The National Park Service is pursuing a political agenda to eliminate recreational opportunities to appease their environmental allies without regard to local needs or its economic impact, Republican lawmakers said during a Friday hearing.
From new prohibitions on fishing, walking, driving, kite-flying and pets in many areas of the Outer Banks beaches of North Carolina to proposed rules in Florida to ban fishing and boating in key parts of the Biscayne Bay, the Interior Department’s park agency drew the ire of the House Resources subcommittee on national parks, forests and public lands that conducted the oversight hearing.
Rep. Rob Bishop (R-Utah), panel chairman, said it’s “unfortunate that federal authorities have acquiesced to lawsuits by environmental activists,” but that pending legislation would restore public access to the public lands.
“Someone has to bring reality back to the Interior Department,” Bishop said. “Good grief! This is a recreation area and the only thing you seem to prohibit is recreation.”
“The Park Service has an attitude that makes it uninviting for people to go there.
It’s totally inconsistent with reality, it defies common sense and it’s simply inappropriate,” Bishop said.
“This looks wrong, it smells wrong, it’s bad. When you go back to your colleagues, tell them once again they’ve screwed up. Fix it!” Bishop told the park service official testifying before the panel.
Rep. Walter Jones (R –N.C.) said he has authored legislation that would reopen 26 miles of beach that are now permanently closed to motorized access, and give seashore managers flexibility to implement more balanced measures that maximize both recreational access and protect certain bird species.
“Mr. Chairman, the bottom line here is that the federal government is unnecessarily blocking the public from a national seashore created for their recreation, and in so doing, it is destroying jobs,” Jones said. “This bill is about jobs, it’s about taxpayers’ right to access the recreational areas they own, and it’s about restoring balance and common sense to park service management.”
Herbert Frost, associate director of Natural Resource Stewardship and Science at the park service, told the committee his agency “strongly opposes” Jones’ bill to overturn the agency’s decisions in North Carolina.
In devising the new rules, Frost said they balanced “appropriate public use” to the “greatest extent possible” while protecting the environment.
As to the effects of the rules already imposed on the Outer Banks, Frost said visitation numbers at the seashore are “stable.”
Rep. Raúl M. Grijalva (D-Ariz.), defended the park service’s actions and said “certain people don’t agree with the balance the park service” strives for to maintain dueling mandates to protect access and as well as the environment.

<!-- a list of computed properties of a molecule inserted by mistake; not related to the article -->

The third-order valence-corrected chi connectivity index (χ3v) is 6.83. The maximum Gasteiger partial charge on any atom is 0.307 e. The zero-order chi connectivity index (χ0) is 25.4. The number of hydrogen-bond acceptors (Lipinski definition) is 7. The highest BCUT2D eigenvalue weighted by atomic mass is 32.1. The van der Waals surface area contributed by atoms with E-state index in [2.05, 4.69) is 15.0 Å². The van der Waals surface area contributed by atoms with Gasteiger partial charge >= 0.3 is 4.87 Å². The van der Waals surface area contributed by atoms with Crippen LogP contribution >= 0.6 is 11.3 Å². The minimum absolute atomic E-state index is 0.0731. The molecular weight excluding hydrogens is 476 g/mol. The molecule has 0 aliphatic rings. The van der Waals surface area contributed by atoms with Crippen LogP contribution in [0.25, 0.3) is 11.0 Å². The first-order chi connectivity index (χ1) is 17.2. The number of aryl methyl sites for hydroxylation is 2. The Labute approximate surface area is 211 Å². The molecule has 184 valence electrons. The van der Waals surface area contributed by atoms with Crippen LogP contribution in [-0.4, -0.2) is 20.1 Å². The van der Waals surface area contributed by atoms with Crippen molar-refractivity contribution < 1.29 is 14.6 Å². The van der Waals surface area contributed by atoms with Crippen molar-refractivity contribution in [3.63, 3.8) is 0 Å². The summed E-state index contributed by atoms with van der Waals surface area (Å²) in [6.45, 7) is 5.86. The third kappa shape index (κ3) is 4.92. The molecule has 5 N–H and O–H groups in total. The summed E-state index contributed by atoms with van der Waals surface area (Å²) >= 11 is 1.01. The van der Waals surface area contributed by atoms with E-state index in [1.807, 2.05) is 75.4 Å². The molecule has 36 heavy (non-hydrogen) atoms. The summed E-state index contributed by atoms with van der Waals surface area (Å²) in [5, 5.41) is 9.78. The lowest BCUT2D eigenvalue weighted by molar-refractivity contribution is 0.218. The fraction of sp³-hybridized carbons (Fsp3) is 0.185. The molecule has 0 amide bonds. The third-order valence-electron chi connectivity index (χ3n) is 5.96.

“Summer vacations are being planned as we speak and (visitors) will think there is no place to visit this summer. The last thing we want is conflict – we get enough of that with the kids in the back seat,” Grijalva said.
Both the Biscayne Bay proposal to protect the coral reef as well as the new rules on the Outer Banks is based on “sound science” in a “nonpartisan” manner, Grijalva said.
Rep. Ileana Ros-Lehtinen (R –Fla.) said the proposed marine reserve zone in her home state would cover 10,000 acres “would close all fishing” and is “overly restrictive.”
“The loss of fishing opportunities, and their associated economic impacts, would be significant,” Ros-Lehtinen said.
“These park users consider the closure of the most popular and productive fishing waters draconian and based on flimsy, outdated and or simply feel-good speculation of perceived benefits,” Ros-Lehtinen said.
“We all share the same goal of ensuring healthy, vibrant, and sustainable park and fishery,” Ros-Lehtinen said. “With careful management our beloved Biscayne National Park will remain a jewel of our community and available for generations of visitors to respect and enjoy.”
Frost said that studies they have reviewed show the reef’s coral and fish resources have diminished, and that the biological integrity of the coral reef is suffering.
The Park Service’s proposal for the marine zone would give the coral reef “a reprieve to recover its health” while allowing snorkelers the opportunities to see an unfished coral reef system, Frost said.
“Coral reefs contain some of the most diverse ecosystems in the world, forming important habitat for thousands of corals, algae, fish, and other marine organisms,” Frost said. “They also serve as natural areas for recreation, boost the marine tourism economy, support recreational and commercial fisheries, protect coastlines from storm damage, and function as rich warehouses for genetic and species diversity.”
The Park Service has received 18,000 comments from the public on their plans, which they are still analyzing. However, Frost said their “initial analysis” indicated that 90 percent of those comments support the creation of a marine reserve zone.
Bishop warned that before making the same mistake in Florida as they did in North Carolina, they should listen to local concerns or they will find themselves “marching along a path that will lead to another conflict.”
Rep. John Duncan (R –Tenn.) said that in both cases, the park services “wants to turn these areas into their own personal playground and restrict access to ordinary people. It’s a very elitist type of attitude and it’s just disgusting to me.”